Ethernet Processing

The High MAC Framework implements efficient processing of Ethernet receptions. The code is built on top of the scatter-gather capabilities of the DMA core attached to the Ethernet MAC in the FPGA design. The Ethernet Rx processing is tightly coupled with the High MAC Framework’s Queue, Encapsulation, and wlan_exp subsystems.


The Queue subsystem is used by platform-dependent code for initializing one or more Ethernet interfaces. The Ethernet scatter-gather DMAs are configured so that a burst of receptions will automatically fill queue entries.

Handling Ethernet Receptions

The High MAC framework provides two points of ingress for Ethernet frames:

  • Packets destined for Encapsulation and wireless transmissions are consumed by wlan_enqueue_eth_rx() in wlan_mac_eth_util.c
  • Packets destined for the wlan_exp subsystem are consumed by wlan_exp_process_eth_rx() in wlan_exp_node.c

Notably, the these two points of ingress might be served by their own dedicated Ethernet interfaces or they might be served by a single shared Ethernet interface, depending on specific platform capabilities.

In either of these contexts, the payload of the packet has already been copied into an Ethernet queue buffer via the platform’s Ethernet DMA. It is the responsibility of these two contexts to either enqueue the received packet somewhere (e.g. for wireless transmission) or to free the queue buffer back to the queue subsystem. This structure minimizes the number of times a payload is copied to different parts of memory.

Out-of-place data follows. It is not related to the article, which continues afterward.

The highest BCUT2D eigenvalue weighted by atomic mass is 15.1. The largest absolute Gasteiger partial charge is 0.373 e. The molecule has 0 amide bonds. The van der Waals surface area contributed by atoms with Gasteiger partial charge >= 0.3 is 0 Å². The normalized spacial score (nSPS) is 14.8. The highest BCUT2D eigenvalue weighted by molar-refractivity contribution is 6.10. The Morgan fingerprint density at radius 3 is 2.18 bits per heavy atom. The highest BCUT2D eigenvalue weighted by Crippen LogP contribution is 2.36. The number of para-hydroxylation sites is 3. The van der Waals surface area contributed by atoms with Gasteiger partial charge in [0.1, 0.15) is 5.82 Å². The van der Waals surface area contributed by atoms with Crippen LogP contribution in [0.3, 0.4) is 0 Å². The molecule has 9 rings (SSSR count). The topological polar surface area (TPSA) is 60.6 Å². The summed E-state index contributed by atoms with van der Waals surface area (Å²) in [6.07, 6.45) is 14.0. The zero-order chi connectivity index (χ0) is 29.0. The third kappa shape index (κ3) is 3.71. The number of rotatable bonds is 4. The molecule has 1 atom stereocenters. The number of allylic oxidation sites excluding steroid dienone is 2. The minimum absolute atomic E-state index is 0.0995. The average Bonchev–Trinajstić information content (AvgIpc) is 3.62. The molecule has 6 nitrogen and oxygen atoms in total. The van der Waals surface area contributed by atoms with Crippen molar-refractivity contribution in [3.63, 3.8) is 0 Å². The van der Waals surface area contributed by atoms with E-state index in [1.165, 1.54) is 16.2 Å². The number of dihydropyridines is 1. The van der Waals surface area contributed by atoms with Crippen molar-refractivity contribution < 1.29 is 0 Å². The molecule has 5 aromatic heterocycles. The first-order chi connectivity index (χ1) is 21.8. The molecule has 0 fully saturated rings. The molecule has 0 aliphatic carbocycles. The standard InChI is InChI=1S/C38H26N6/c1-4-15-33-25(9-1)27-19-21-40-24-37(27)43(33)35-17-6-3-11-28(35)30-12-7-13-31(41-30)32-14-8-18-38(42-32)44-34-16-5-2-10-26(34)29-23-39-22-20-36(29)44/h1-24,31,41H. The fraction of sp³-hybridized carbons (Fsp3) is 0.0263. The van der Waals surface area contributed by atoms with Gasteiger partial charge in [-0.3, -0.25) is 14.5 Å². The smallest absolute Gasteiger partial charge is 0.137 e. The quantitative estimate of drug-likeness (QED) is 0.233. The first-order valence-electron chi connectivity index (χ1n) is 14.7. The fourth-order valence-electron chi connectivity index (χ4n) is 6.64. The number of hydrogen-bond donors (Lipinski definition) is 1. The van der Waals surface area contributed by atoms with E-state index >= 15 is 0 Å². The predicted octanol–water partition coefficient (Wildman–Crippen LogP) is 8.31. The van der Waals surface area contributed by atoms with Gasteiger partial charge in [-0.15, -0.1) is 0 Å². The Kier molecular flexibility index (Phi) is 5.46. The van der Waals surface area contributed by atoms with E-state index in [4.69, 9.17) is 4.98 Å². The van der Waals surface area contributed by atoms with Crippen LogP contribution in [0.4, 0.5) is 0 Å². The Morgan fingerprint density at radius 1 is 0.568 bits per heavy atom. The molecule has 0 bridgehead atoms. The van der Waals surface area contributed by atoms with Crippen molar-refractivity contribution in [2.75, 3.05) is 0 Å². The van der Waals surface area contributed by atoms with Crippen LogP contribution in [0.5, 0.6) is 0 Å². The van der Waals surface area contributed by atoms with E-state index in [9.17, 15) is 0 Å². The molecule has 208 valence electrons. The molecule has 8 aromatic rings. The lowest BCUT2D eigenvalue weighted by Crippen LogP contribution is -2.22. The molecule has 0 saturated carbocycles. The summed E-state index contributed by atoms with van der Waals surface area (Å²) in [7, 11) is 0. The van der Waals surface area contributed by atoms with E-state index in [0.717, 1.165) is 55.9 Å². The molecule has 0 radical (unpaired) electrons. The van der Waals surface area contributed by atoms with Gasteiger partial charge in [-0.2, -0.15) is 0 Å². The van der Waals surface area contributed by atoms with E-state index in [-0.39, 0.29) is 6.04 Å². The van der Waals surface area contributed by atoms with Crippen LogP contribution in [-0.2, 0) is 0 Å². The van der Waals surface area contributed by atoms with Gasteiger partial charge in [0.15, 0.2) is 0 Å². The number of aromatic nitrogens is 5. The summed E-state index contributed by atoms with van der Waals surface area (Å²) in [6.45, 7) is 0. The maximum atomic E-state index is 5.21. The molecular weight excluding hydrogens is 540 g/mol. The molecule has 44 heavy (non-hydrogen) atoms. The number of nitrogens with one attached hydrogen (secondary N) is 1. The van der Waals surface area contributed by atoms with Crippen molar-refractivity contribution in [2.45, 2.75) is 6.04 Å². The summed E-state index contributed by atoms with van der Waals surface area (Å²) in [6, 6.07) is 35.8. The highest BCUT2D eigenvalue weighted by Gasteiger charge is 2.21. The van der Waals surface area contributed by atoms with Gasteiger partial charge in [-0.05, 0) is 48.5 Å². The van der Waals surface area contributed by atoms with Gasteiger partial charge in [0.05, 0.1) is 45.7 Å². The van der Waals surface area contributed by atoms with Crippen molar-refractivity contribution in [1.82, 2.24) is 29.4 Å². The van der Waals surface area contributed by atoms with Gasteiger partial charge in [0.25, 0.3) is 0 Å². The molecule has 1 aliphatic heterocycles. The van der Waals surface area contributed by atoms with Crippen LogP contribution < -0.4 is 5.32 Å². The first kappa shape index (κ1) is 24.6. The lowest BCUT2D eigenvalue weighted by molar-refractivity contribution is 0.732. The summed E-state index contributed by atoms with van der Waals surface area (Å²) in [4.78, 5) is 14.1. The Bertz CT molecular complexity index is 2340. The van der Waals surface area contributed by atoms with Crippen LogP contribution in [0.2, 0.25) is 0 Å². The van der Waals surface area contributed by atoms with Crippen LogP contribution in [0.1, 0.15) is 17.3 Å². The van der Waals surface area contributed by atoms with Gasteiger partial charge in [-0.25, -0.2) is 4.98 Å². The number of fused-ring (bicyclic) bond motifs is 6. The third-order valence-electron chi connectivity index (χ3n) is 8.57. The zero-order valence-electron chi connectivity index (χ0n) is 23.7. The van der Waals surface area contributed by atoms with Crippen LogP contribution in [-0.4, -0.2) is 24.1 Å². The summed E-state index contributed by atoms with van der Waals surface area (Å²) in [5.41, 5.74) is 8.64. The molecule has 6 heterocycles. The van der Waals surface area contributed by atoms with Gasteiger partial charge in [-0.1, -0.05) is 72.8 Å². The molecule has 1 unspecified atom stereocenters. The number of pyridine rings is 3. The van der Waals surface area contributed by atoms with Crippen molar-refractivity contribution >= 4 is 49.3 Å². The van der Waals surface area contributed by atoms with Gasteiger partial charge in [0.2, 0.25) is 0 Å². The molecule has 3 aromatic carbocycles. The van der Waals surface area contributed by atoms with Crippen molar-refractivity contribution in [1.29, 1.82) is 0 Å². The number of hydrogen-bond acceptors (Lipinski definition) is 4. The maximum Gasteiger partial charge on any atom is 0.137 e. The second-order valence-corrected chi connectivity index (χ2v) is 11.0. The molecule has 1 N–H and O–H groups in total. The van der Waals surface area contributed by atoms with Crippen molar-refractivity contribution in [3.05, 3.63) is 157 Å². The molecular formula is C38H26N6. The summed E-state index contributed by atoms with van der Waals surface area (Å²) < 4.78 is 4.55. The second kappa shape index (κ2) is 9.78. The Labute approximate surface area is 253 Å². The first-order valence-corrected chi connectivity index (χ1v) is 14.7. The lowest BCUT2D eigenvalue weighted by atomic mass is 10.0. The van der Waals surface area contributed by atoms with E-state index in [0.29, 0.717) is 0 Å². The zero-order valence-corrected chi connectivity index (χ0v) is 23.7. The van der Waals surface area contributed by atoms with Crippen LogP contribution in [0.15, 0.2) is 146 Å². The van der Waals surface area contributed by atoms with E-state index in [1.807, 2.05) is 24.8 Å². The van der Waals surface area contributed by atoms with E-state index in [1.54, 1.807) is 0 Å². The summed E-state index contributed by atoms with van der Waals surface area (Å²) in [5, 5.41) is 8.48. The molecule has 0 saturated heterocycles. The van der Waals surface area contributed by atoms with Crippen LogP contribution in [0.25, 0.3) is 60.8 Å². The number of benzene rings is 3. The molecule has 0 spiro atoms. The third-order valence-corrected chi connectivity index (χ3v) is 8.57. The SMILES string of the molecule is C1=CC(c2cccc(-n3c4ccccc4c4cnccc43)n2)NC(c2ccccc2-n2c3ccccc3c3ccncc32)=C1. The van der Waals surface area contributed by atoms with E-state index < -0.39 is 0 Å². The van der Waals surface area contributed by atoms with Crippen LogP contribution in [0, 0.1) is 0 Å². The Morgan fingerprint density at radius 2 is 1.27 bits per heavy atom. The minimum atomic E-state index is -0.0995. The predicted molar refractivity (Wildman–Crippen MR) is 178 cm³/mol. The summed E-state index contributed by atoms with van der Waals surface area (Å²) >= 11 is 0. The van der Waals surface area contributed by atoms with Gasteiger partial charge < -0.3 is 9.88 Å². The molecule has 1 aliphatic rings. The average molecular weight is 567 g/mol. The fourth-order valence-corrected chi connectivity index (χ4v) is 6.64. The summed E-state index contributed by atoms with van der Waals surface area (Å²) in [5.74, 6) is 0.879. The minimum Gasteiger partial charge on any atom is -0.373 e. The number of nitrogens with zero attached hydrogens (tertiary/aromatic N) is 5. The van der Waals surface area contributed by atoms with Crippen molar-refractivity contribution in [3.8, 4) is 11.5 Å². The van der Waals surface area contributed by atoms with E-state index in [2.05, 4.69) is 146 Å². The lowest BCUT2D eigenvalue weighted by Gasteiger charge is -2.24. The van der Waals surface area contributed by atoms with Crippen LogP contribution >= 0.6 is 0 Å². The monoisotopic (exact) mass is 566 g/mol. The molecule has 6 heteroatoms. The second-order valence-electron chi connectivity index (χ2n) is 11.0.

Immediately following a reception, the platform-dependent receive processing checks out new queue buffer space to reconfigure any buffer descriptors just finished by the platform’s Ethernet DMA.

Handling Ethernet Transmissions

Hardware platforms must provide two points of egress for Ethernet frames:

  • A wlan_platform_portal_eth_send() function that sends Ethernet frames meant for the portal
  • A wlan_platform_wlan_exp_eth_send() function that sends Ethernet frames meant for wlan_exp hosts

Depending on the capabilities of the platform, these two contexts may use a single shared Ethernet interface.

In either of these contexts, the platform will configure its Ethernet DMA to send the Ethernet frame provided by the call from the framework. If it is not currently able to do this, it will return an error to the calling context so that the frame may be re-enqueued for future transmission.